Make progress. Okay, that’s not really a two-word message to my younger self. It’s my mantra for A Round of Words in 80 Days. That said, this was not a week of great progress, since my father was in the hospital and I spent quite a bit of time there with him. Even so, here’s what I accomplished.

ROW80 Update

Finish YA contemporary novel, SHARING HUNTER, by completing three chapters each week. Nope. Didn’t happen.

Take Short Stories 101 course from Young Adult RWA. This week’s assignment was to expand the 1,000-word story I wrote last week. I dabbled a little, but I didn’t get much on the page. I will be hitting that hard these next couple of days.

10 9 fiction books and 2 1 nonfiction books. I did read more of A Voice in the Wind by Francine Rivers, but I haven’t finished. However, I expect to knock it out this week and get crackin’ on the next read in my pile.

So what two-word message or messages would you give to your younger self? And how was your week?

41 thoughts on “Two Words: What Would You Tell Your Younger Self?

  1. What a lovely post, Julie. l’d tell my younger self some of the ones you listed…write stories, love yourself, be yourself (my mantra in my teen years), hang on…
    and…Be nice (she was, but just to remind her that those bullies won’t always be around and she’ll have an even greater support system)
    Have fun
    Don’t worry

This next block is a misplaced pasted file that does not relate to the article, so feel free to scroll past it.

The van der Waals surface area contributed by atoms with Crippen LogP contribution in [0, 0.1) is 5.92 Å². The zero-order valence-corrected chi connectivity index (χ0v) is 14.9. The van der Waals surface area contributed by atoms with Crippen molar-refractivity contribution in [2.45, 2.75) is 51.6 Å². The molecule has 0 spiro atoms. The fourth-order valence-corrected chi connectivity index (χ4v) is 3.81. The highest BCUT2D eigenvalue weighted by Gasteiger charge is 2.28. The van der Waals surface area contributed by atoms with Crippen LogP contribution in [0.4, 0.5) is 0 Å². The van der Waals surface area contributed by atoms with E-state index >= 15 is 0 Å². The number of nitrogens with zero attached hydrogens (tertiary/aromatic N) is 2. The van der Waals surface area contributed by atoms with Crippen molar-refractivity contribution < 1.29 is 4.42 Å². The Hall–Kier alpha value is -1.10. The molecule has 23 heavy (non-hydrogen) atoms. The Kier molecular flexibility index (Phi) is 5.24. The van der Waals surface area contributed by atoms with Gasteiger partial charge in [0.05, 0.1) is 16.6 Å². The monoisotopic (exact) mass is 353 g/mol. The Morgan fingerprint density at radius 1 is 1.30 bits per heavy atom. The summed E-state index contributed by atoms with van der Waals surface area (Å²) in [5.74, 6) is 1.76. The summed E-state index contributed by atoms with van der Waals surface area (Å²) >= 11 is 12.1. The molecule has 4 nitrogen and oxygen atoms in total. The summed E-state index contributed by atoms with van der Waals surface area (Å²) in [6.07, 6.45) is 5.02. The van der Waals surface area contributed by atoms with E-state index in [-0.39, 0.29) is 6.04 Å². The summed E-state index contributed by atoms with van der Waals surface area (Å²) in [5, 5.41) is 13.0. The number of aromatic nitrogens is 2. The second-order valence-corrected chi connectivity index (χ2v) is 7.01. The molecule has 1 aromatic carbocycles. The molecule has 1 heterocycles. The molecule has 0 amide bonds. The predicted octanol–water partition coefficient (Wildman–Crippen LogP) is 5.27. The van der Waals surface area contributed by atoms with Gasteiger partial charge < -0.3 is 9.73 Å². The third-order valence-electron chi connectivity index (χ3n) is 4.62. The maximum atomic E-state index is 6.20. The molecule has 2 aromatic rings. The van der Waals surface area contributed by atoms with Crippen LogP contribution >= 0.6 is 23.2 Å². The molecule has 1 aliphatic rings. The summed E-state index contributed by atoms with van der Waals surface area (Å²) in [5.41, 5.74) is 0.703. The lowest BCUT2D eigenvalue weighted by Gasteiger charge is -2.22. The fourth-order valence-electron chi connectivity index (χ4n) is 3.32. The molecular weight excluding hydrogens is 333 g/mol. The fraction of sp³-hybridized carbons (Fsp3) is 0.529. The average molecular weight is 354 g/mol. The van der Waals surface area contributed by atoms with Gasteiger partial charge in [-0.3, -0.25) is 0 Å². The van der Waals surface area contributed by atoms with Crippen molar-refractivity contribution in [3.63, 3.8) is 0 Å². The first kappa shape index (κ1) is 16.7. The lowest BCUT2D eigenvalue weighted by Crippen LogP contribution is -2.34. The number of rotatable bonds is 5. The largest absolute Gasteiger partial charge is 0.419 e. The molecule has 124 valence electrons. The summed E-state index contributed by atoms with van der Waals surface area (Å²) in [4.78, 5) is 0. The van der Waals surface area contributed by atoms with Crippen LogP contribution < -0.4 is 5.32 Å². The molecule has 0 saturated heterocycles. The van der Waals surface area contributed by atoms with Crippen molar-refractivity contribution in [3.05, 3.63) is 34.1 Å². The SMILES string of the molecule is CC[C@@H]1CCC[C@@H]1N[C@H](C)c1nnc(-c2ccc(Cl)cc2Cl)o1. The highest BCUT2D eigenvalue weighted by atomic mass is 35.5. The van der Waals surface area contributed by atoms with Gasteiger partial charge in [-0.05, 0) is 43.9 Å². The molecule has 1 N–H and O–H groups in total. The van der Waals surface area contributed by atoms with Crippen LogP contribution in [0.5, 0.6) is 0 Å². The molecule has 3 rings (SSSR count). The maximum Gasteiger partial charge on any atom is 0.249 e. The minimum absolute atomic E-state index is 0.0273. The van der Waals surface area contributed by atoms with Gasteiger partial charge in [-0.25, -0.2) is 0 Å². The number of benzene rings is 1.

1. It’s cool when you realize how much you can actually say in two words. For example, your “Be nice” and “Don’t worry” cover a lot of ground. Thanks, Nancy!

  2. Ditto what Nancy said about the post. So many choices. So few words. I was initially going to go with “be yourself.” But, that doesn’t address the inner angst I suffered in my not-good-enough days, nor the root cause.

    In order to be myself, I had to reconcile the “outside world me” with the “inner me.” I first had to learn to…

    Know yourself

    Trust God is highest now. But, I would not have seen that as the younger me. Yes. I had issues with the religion in which I was raised. I’m glad I’m over that.

    1. “Know yourself” is a great one, Gloria.

      And I think a lot of people (me included) struggled with issues with our religion and learning to distinguish that from faith in God Himself.

      Thanks for your comment!

  3. I had my 2-yr blog anniversary this past week. I thought I was a bit crazy when I started two years ago, but my need to push forward in this crazy journey couldn’t be stopped, lol. I only wish I had listened sooner. “Know yourself” is a great one, so is “own it” I tried to ignore my dreams for a long time. I kept telling myself I wasn’t capable, but we are all capable if we own it and do it. Thanks Julie.

    1. Congrats on the 2-year blog anniversary! “Own it” is a great one too, S.J. We have to own both our mistakes and our ability to pursue our dreams–to carve out our own path. 🙂

  4. Great messages, Julie! Thank you for sharing with us.

    My two-word messages:
    Go outside.
    Think big.
    Enjoy life.
    …And I want to steal your “choose love.” 🙂

    Have a wonderful week!

    1. I just love that you included “Go outside”! What a great one.